AZcentral seems to be a very solid source for your local news if needed. I don’t think they would be most people’s first choice and they definitely do not compete with the major news outlets like AZfamily, 12news, or FOX10. However, they do provide a wide range of news and seem to be partnered or connected to USA Today for more nationwide larger news. They have a large list of tabs to search for news, they provide a ton of stories on their homepage with images, they show the weather, an Olympic medal count, and other nice features. However, I think the overall appearance of the site is bland. While the appearance has nothing to do with substance, the lack of appeal could very well turn readers away. Immediately I was not super engaged in looking through the site when I first clicked on it and had to really start going through all of the tabs and sidebars in order to really get an understanding of the site. They do at least hit a lot of the boxes for the trust indicators. Their journalists all appear to be very well qualified and under the same employment which should mean that there is equality in the standards they look for and the work it took to be in the position these journalists are in. They do appear to have a clear purpose in providing local news to Arizona residents obviously, but they also seem to be very politics driven. I did not see much of a bias which was refreshing, but every other featured story had to do with the government or a senator or something of that nature. While this information is important, a lack of variety again will turn some readers away as some people including myself would like a bit or a break or escape from politics because it’s all we see on television and it’s a lot of what we see on social media. An area that definitely needs to be added in is a place for readers to participate. There were no comment sections featured at the end of stories and nowhere for direct engagement from locals. The other negative I would have for the site despite hitting on a lot of the trust indicators was more diversity. While all the indicators are important, I feel like diversity is too big of an indicator to not have clearly presented as need news outlets like AZcentral to represent them. Diversity is mentioned in their statement about values and principles, so I think they could get the benefit of the doubt as I’m not a regular reader of AZcentral.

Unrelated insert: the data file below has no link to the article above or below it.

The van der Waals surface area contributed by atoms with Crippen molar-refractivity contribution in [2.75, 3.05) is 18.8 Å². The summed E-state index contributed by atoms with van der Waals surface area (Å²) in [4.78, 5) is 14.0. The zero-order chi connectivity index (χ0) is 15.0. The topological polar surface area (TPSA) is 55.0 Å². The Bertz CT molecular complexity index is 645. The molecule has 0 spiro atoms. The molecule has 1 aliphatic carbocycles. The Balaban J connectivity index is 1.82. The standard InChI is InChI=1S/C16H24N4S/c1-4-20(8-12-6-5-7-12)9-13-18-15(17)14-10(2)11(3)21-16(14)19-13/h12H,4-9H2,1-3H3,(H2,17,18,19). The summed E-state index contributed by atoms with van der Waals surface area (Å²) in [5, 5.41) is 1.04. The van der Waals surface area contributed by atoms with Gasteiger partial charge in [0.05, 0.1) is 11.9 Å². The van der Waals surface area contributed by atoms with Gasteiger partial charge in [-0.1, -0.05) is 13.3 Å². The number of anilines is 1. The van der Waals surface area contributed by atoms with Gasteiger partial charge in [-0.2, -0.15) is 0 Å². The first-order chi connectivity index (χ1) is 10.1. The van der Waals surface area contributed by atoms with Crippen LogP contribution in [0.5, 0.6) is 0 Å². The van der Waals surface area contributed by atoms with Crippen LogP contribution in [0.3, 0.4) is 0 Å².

Journalist Info: There is a good amount of information for the journalists as there is a tab titled “Our Journalists” at the bottom of the site. What I didn’t like was that each author had a link/underline on their name but when you click on it you are not redirected anywhere.
Labels: This sites labels are pretty interesting because they have most of Arizona’s major cities all listed at the top so you can see specific stories for your community and where you live. They also do have similar tabs to AZcentral in listing news, business, education, things to do, opinions, and neighbors which was an interesting one.
References: For as many stories as I was able to view (many required a subscription), it seemed as though the sources were all clearly provided and easy to access.
Local: They definitely utilize and showcase local news and stories as previously mentioned with the various tabs of cities across the valley.
Diverse Voices: Scottsdale Independent immediately caught my eye on diversity as this was one of their top featured stories which was great to see.
Actionable Feedback: On all of their stories they have a comment section for those with an account which is already a step up to AZcentral. They also give readers the chance to submit letters through the opinions tab which is direct participation, plus the tab called “Valley voices” which are letters that have been posted to the site.
Methods: All of the methods used be the journalists seem to be in best practice as no story seemed to be biased or unethical even in the opinions section.
Best Practices: Scottsdale Independent also had their own about page which featured all of their policies and promises to practice these methods.